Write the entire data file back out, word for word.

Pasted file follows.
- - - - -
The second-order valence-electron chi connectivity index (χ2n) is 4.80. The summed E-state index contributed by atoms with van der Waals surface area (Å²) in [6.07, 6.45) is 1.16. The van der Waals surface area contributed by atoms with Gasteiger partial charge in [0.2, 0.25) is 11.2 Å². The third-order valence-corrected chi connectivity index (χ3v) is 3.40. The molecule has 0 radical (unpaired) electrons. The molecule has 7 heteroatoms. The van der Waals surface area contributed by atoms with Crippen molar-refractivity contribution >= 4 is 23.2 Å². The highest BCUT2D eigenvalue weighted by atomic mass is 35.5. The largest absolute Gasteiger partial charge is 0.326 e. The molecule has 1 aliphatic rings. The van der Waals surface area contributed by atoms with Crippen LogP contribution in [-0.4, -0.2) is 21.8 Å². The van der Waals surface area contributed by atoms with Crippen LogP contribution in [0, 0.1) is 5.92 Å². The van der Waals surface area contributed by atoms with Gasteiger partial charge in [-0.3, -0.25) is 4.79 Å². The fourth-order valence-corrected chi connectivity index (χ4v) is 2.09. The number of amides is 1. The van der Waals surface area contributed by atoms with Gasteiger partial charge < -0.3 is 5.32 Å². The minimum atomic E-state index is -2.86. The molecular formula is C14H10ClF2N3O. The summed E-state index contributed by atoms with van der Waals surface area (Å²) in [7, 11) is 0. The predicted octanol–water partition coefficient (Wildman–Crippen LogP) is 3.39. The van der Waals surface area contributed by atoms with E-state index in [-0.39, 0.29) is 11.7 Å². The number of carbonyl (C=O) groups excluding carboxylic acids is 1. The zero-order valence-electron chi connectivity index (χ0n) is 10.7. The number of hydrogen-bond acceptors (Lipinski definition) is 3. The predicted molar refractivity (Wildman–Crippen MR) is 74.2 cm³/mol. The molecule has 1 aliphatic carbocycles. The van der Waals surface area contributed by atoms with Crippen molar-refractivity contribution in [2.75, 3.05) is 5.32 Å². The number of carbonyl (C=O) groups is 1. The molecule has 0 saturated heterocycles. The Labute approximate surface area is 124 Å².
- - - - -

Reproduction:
The second-order valence-electron chi connectivity index (χ2n) is 4.80. The summed E-state index contributed by atoms with van der Waals surface area (Å²) in [6.07, 6.45) is 1.16. The van der Waals surface area contributed by atoms with Gasteiger partial charge in [0.2, 0.25) is 11.2 Å². The third-order valence-corrected chi connectivity index (χ3v) is 3.40. The molecule has 0 radical (unpaired) electrons. The molecule has 7 heteroatoms. The van der Waals surface area contributed by atoms with Crippen molar-refractivity contribution >= 4 is 23.2 Å². The highest BCUT2D eigenvalue weighted by atomic mass is 35.5. The largest absolute Gasteiger partial charge is 0.326 e. The molecule has 1 aliphatic rings. The van der Waals surface area contributed by atoms with Crippen LogP contribution in [-0.4, -0.2) is 21.8 Å². The van der Waals surface area contributed by atoms with Crippen LogP contribution in [0, 0.1) is 5.92 Å². The van der Waals surface area contributed by atoms with Gasteiger partial charge in [-0.3, -0.25) is 4.79 Å². The fourth-order valence-corrected chi connectivity index (χ4v) is 2.09. The number of amides is 1. The van der Waals surface area contributed by atoms with Gasteiger partial charge < -0.3 is 5.32 Å². The minimum atomic E-state index is -2.86. The molecular formula is C14H10ClF2N3O. The summed E-state index contributed by atoms with van der Waals surface area (Å²) in [7, 11) is 0. The predicted octanol–water partition coefficient (Wildman–Crippen LogP) is 3.39. The van der Waals surface area contributed by atoms with E-state index in [-0.39, 0.29) is 11.7 Å². The number of carbonyl (C=O) groups excluding carboxylic acids is 1. The zero-order valence-electron chi connectivity index (χ0n) is 10.7. The number of hydrogen-bond acceptors (Lipinski definition) is 3. The predicted molar refractivity (Wildman–Crippen MR) is 74.2 cm³/mol. The molecule has 1 aliphatic carbocycles. The van der Waals surface area contributed by atoms with Crippen molar-refractivity contribution in [2.75, 3.05) is 5.32 Å². The number of carbonyl (C=O) groups is 1. The molecule has 0 saturated heterocycles. The Labute approximate surface area is 124 Å².